When a chicken shop or mom-and-pop is not an option
He also survived a tough period after 2016, when Chinese tourists shunned Korea following the deployment of a U.S. missile system.
But he says he has never experienced anything like the coronavirus pandemic that has plagued the world for the last nine months.
“Even when the number of Chinese tourists dropped, it wasn’t as bad as what we’re currently going through,” Park said, stressing that sales have dropped more than 90 percent.
He took a shot at government financial aid to small businesses like his, saying it barely pays for the monthly electricity bill.
“We pay 1 million won [$890] on electricity a month alone,” Park said.
The restaurateur said he might have closed his shop earlier if it weren’t for his wife working in the kitchen and the others he employs.
A 50-year-old coffee shop proprietor says the lucky are able to close their shops.
“I wish I could go out of business,” said the businesswoman who runs A Twosome Place in Seongdong District, eastern Seoul, explaining that it costs too much money to close the doors.
“All of the equipment would end up simply as waste,” she said. “The kitchen facilities alone costs 150 to 200 million won. The coffee machine and ice cream maker are imports, which each cost 30 million won. Even if I want to sell them as secondhand, I couldn’t because there’s no one to buy them.”
“If the situation doesn’t normalize this year, I might have to seek out additional loans,” she said, adding that she barely held on in the first half.
Covid-19 swamps jobs
As of September, the number of people working when compared to a year ago shrunk 392,000.
This is not only the first time in more than a decade that the number of people employed has shrunk year-on-year, but also it is more than quadruple the 87,000 number of jobs that were lost in 2009 amid the global economic crisis.
It is also the worst job data in more than two decades. A total of 1.3 million jobs were lost during the 1998 crisis.
And the situation could get worse as the latest data do not include the upcoming layoffs by companies, especially airliners and travel agencies, that are more exposed to the pandemic.
Eastar Air on Oct. 13 announced the laying off of more than half of its remaining 1,200 employees.
Yang Joo-il, CEO of Naver’s NHN Doctortour, last week sent a letter to an employee saying that the company has no other choice but to lay off workers and give them what little severance it can muster. “I wish we could meet again at a different place for a different reason. I hope the sun will rise tomorrow.”
NHN bought the travel agency, which was founded in 2000, in late 2018.
Self-employed under threat
Many people in Korea are self-employed, with 25 percent of the country working in this way. That is the fifth highest ratio in the Organisation for Economic Cooperation and Development (OECD), where the average is 15.1 percent. More than half the self-employed in Korea are above 50.
Hardest hit are people that run their own small stores.
As of September, the number of self-employed in the country totaled 5.5 million.
Self-employment has been a major fallback in time of crisis, with the number of self-employed surging to over 6 million in the late 1990s after Korea went through its worst economic crisis. People that lost jobs opened up fried chicken stores, convenience stores and PC cafes.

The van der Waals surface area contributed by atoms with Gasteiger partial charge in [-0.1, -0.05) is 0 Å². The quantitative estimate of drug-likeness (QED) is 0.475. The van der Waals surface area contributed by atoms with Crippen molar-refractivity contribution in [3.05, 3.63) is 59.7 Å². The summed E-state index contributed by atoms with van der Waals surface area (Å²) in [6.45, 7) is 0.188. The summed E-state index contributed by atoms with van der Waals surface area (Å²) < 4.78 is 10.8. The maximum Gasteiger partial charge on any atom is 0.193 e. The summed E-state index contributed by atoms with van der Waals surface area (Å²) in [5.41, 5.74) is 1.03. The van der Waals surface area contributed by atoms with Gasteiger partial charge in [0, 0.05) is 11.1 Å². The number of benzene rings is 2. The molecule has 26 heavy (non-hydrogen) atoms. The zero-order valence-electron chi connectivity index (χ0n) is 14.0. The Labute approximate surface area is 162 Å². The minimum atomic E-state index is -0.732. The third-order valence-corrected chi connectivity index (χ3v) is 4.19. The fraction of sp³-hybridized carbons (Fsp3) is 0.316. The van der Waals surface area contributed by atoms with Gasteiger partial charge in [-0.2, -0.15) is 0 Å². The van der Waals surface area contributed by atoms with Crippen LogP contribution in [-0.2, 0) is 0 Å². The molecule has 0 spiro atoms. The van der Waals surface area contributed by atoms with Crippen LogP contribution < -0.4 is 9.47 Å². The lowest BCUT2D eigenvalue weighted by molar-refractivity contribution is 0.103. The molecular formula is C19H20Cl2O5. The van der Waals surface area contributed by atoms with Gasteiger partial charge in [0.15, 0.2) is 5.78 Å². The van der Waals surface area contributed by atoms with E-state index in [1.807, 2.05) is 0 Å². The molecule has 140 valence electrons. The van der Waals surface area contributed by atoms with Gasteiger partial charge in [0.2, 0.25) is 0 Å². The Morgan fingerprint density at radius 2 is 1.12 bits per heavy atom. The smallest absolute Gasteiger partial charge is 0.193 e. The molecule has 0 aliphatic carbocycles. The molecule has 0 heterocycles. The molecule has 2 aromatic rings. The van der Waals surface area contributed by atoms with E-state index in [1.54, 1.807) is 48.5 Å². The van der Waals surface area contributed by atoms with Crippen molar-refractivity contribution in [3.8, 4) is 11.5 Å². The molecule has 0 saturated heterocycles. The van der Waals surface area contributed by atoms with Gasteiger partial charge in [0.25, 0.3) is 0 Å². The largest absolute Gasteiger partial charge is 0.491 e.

The latest job statistics show the damage that Covid-19 has caused to small businesses especially since the resurgence in mid-August.
As of September, 225,000 workers in the restaurant and accommodation businesses, which includes small self-employed operations, were laid off. As a result, the number of people employed in the industry has shrunk nearly 10 percent compared to a year ago. Over 207,000 in wholesale and retail were laid off, shrinking the number of people employed by 5.7 percent, while employment in the education service industry fell by 151,000, or 7.9 percent.
The layoffs have hit the young hard.
A 25-year-old was laid off because the owner of a coffee shop where she worked could no longer afford to pay her.
“There was a time when we would only sell two coffees on an entire day,” she said, noting that she didn’t blame the owner for letting her go as she felt uncomfortable herself in working at a coffee shop that barely made any sales.
She is more worried about the future, as no shops are hiring.
“Recently it feels as though part-time job openings have significantly shrunk,” she said.
Last month, layoffs were particularly high among the young.
When compared to a year ago, the number of people that were employed in September aged between 15 and 29 shrunk 648,000. The number of people aged 15 and 19 with part-time jobs was down by 218,000 on year in that period.
Such small businesses weren’t only laying off employees. In September, 143,000 self-employed businesses were wiped out on year.
A large number of stores closing shops were closing in popular commercial districts.
In Myeong-dong, which once had little or no space to place a foot down due to the massive crowd of foreign tourists, shops are suspending business or shutting altogether.
Even the iconic pink budget cosmetic store Etude House at the entrance of the pedestrian street has had a sign that said its shops are temporarily shut.
Trucks loading up the tailings of shuttered stores have become a common sight.
The strict social distancing implemented between August and September especially increased the burden on small mom-and-pop stores, according to study by the Bank of Korea, reducing their sales by 30 percent in the greater Seoul area.
Yonsei University economics professor Sung Tae-yoon said the coronavirus pandemic is unlike past crises, which were mostly about finance. This time it is the real economy that is affected.